One fine day after a graduation ceremony at Egerton University in Njoro, John Koech, a Cabinet minister, made his way to President Daniel arap Moi’s home for the customary luncheon that followed such events, only to be denied entry. Livid at the humiliation, he headed straight to the Nation Media Group’s Nakuru Bureau and wrote a resignation later that was published the next day.
Nobody knows what transpired overnight but the next morning, he called a press conference retracting his letter. He was back on the job, having learned the bitter lesson that when you were appointed by Moi, you served purely at his pleasure. No matter how tough the going got, resignation was never an option. This marked the start of an uneasy relationship with his boss.
Born in 1946 in Olbutyo, Chepalungu, Koech attended Segemik Primary School and later Tenwek High School for his O’ and A’ level education. From Tenwek, he went to Makerere University in Uganda, graduating in 1972 with a Bachelor of Arts in Economics.
From 1973 to 1975, he worked as a high school teacher and later, from 1976 to 1979, as an education officer. Early in his budding career as an educationist, he attempted to venture into the rough and tumble of politics by vying for the Chepalungu parliamentary seat but he emerged second after the incumbent, Kimunai arap Soi.
He eventually triumphed in the 1979 General Election, the first after Moi became President following the death of Jomo Kenyatta.
Koech believed in empowering his people and was against the prevalent culture of handouts
Before the election, he had been introduced to Moi by Kipsigis power brokers led by Isaac Salat, a long-serving Assistant Minister in the Office of the President. New in the job, President Moi was scouting for a team to work with.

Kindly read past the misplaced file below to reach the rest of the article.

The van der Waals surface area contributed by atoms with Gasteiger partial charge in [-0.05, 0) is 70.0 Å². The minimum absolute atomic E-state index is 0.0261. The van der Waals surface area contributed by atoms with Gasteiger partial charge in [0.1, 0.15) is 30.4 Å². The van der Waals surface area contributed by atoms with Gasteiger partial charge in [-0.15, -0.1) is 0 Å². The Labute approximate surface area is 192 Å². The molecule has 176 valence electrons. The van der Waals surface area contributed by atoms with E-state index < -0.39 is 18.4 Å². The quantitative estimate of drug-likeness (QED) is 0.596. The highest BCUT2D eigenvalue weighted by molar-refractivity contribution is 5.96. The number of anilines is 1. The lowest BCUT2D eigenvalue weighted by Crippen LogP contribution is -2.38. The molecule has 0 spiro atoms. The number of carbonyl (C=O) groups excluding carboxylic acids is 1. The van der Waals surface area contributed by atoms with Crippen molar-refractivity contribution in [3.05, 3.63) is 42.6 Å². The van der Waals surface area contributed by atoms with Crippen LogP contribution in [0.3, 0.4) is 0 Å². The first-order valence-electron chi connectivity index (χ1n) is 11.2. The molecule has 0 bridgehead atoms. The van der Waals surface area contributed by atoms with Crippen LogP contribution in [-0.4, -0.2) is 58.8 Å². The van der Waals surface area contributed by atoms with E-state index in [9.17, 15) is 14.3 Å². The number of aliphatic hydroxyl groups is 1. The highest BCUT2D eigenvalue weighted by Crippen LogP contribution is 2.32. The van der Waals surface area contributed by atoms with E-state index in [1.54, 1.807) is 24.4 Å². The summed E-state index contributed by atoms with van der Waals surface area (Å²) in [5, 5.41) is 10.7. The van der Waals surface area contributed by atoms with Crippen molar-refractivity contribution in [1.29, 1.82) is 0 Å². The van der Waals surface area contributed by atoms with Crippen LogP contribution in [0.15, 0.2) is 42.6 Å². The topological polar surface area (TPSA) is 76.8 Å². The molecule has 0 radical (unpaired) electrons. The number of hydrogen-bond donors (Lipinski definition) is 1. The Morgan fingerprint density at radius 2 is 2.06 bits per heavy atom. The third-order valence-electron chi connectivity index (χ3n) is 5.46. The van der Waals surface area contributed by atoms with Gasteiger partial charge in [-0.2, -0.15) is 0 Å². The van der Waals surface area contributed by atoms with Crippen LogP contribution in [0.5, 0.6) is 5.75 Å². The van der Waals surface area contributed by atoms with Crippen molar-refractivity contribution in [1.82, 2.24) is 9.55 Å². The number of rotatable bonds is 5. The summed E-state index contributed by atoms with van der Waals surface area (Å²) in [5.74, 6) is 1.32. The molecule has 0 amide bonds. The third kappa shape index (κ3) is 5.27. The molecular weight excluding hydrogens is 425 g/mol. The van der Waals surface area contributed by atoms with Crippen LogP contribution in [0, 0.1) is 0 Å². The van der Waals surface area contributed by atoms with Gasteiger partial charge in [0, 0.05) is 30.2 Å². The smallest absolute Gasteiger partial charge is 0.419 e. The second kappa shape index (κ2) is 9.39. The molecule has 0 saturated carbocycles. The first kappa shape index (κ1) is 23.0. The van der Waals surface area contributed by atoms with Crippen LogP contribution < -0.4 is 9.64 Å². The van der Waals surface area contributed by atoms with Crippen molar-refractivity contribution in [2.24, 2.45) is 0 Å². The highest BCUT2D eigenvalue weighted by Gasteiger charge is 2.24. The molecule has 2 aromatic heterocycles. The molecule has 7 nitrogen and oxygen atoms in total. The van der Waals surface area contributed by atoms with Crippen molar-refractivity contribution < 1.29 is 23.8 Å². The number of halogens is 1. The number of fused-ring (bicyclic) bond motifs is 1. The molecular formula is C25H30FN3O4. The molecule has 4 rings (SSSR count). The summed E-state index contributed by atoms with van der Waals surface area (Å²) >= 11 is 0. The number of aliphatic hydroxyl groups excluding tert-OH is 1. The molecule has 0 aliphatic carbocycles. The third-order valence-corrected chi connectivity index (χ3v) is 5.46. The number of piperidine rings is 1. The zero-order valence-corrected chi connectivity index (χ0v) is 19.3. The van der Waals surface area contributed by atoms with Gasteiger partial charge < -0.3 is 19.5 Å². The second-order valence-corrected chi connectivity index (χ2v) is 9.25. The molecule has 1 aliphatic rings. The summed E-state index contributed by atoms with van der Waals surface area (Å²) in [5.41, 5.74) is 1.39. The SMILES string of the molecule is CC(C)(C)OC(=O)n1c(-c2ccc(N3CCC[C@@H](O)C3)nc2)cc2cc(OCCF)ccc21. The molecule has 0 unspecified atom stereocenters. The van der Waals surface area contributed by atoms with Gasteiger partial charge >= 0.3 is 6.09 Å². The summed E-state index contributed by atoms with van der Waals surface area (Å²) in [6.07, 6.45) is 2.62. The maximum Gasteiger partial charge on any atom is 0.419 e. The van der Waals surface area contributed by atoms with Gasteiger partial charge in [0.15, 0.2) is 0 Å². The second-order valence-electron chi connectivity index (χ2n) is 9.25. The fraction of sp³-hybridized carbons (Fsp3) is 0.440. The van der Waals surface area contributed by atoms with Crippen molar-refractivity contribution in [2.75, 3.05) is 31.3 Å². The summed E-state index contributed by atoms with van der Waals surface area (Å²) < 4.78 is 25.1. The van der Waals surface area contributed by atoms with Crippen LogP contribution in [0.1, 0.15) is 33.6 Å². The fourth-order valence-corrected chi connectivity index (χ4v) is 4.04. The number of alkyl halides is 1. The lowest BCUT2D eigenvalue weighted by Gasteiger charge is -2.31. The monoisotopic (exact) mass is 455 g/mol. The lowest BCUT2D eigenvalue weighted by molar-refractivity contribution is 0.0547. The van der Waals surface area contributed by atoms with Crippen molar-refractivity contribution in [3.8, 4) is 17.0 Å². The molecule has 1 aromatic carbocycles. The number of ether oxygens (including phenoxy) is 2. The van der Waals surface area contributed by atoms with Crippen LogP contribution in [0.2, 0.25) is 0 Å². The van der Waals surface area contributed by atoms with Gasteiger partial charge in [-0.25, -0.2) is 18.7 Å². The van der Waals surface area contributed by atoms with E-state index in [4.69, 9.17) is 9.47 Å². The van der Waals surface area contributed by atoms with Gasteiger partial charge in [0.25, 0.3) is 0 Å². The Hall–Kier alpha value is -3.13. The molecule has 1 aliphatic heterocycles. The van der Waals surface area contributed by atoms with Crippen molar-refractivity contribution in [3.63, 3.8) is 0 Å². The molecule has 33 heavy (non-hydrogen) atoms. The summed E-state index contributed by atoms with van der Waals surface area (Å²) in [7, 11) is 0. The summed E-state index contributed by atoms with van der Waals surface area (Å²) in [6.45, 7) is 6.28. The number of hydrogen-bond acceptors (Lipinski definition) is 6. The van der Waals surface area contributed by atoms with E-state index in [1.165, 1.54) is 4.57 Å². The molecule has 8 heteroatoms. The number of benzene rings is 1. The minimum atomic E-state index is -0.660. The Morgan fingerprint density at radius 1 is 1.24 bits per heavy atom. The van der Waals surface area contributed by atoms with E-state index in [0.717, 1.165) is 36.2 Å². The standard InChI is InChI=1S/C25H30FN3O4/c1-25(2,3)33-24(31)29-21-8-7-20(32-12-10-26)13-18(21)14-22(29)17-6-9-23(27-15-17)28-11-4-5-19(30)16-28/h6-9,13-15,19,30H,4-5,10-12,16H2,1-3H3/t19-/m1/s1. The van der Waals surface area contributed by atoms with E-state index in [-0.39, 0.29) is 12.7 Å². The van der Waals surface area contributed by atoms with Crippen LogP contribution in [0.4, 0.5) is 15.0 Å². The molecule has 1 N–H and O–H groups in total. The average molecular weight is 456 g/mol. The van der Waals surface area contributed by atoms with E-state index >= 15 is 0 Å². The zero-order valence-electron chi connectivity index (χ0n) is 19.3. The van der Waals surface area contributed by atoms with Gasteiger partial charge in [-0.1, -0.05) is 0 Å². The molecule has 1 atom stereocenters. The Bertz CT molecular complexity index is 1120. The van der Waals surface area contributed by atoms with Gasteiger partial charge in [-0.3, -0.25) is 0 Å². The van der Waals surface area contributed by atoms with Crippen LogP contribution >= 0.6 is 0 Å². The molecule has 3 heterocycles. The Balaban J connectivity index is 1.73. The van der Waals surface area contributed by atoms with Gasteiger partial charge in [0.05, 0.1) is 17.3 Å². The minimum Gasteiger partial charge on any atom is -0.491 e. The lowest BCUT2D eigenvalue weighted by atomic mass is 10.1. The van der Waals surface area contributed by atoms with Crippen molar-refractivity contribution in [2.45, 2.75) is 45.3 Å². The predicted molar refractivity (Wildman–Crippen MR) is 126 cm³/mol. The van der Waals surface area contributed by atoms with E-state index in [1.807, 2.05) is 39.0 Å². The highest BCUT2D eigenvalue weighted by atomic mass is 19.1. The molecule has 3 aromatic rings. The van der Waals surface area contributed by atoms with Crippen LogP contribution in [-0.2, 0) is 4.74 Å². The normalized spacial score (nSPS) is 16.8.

“The President was in the process of consolidating power,” said Chepkebit Mibei, the Kericho KANU Chairman between 1988 and 2002. “He wanted people who could assist him, and Koech came in handy.”
Mibei said Koech, who served as Chepalungu MP uninterrupted from 1979 to 1990, promoted education in Kericho and Bomet districts as a result of his previous professional experience.
“Moi didn’t hesitate to ‘anoint’ him because of his past record in education, as education was key for Moi’s devel opment agenda,” he added.
After the 1976 campaign spearheaded by people opposed to a Moi succession and aimed at changing the constitution to bar a Vice President from automatically succeeding a President, Moi wanted loyalists in Parliament to scuttle any attempt to pass a vote of no confidence in him.
“He filled Parliament with loyalists from Rift Valley to check those who were against him (and keep them from) ascending to power, especially those from Central Province,” said Mibei. “Even if one was popular with the electorate in the region, one couldn’t become an MP without Moi’s blessings.”
When Moi called for a snap General Election in 1983 to get rid of MPs allied to former Attorney General, Charles Njonjo, who had subsequently been elected as MP for Kikuyu, Mibei said that Koech was re-elected because of his loyalty to Moi.
“His loyalty saw him going back. This was a time when no one could be elected as a legislator or a councillor without blessings from Moi.”
After the 1988 polls, Koech was appointed Minister for Public Works, a position he held for only one year because in May 1989 he was sacked and replaced by Timothy Mibei, the MP for Bureti in Kericho.
According to Chepkebit, Koech was sacked after he differed with Moi and a few powerful people in government over the manner in which he was handling his ministry.